When He was insulted, He returned no insult; when He suffered, He did not threaten

The following passage from the First Letter of St. Peter speaks of a difficult, challenging but ultimately liberating attitude towards authority. Particarly if you’re having a bad time with it (authority) and have suffered justly or unjustly at the hands of it.

Alcoholics have a particular need for this passage as there is a residual sense of selfishness and pride in early recovery while the whole “humility thing” is being worked out. Non-alcoholics can use this as it will help them endure coping with authority, the legitimate and just, and the unfair and unjust.

Note: take out the word “slaves” and substitute “employees” or “children”. And for the word “masters” substitute “bosses”, “managers” or “parents”.

1 Peter 2:18-25: “Slaves, be subject to your masters with all reverence, not only to those who are good and equitable but also to those who are perverse.

For whenever anyone bears the pain of unjust suffering because of consciousness of God, that is a grace.

But what credit is there if you are patient when beaten for doing wrong? But if you are patient when you suffer for doing what is good, this is a grace before God.

For to this you have been called, because Christ also suffered for you, leaving you an example that you should follow in his footsteps.

‘He committed no sin, and no deceit was found in his mouth.’

When he was insulted, he returned no insult; when he suffered, he did not threaten; instead, he handed himself over to the one who judges justly.

He himself bore our sins in his body upon the cross, so that, free from sin, we might live for righteousness. By his wounds you have been healed.

For you had gone astray like sheep, but you have now returned to the shepherd and guardian of your souls. “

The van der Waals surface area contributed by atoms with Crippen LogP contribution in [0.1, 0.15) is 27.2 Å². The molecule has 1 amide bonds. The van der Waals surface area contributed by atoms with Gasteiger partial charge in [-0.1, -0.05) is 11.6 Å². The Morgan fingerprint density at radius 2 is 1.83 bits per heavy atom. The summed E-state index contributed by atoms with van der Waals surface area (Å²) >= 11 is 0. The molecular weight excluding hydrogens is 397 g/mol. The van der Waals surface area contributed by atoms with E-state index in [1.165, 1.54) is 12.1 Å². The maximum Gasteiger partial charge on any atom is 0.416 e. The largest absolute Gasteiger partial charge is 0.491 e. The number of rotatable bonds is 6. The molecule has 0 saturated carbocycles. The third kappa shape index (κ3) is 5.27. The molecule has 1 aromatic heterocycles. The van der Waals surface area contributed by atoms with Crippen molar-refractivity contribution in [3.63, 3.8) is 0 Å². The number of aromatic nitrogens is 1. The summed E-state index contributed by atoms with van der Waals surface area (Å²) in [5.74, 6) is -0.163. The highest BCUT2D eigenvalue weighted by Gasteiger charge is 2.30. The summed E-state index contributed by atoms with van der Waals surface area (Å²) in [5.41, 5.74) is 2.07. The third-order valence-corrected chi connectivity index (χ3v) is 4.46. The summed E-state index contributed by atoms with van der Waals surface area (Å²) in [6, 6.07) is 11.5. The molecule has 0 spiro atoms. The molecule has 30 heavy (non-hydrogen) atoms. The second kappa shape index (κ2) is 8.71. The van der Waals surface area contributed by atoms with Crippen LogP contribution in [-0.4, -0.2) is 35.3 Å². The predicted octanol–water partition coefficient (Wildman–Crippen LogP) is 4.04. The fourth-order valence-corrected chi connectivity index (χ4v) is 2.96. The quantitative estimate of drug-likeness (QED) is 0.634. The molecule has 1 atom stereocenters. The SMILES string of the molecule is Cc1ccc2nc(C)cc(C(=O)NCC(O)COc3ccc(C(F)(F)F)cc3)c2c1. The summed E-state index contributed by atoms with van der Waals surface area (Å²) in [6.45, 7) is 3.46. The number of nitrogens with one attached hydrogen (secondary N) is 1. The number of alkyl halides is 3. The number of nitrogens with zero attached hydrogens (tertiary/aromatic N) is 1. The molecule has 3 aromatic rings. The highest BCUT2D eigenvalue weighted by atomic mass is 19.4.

(Via USCCB.)

As I have stated countless times before, as Christians we are to emulate Christ. We must take up our crosses and follow Him, as He commanded.

Matthew 16:24: “Then Jesus said to his disciples, ‘Whoever wishes to come after me must deny himself, take up his cross, and follow me.”

(Via USCCB.)

It is self-righteous pride when we cry out against real or perceived unjust treatment of ourselves. “Why me?” Perhaps it is connected to our instinct for self-preservation, but our faith in God should be strong enough to consider that He has a plan in store for us and if things are not going our way, then maybe He has something different in mind for our lives. If we are suffering through this, then somehow that suffering is a part of His plan of salvation for us. And as Jesus accepted His cross for humanity’s salvation, so then must we take up our individual crosses for our discipleship.

Being a Christian isn’t easy. And it was never intended to be.

Know someone, perhaps yourself, who might like Catholic devotionals for alcoholics? Please take a look at my books! (Thank you!!)

"The Recovery Rosary: Reflections for Alcoholics and Addicts"

and "The Stations of the Cross for Alcoholics"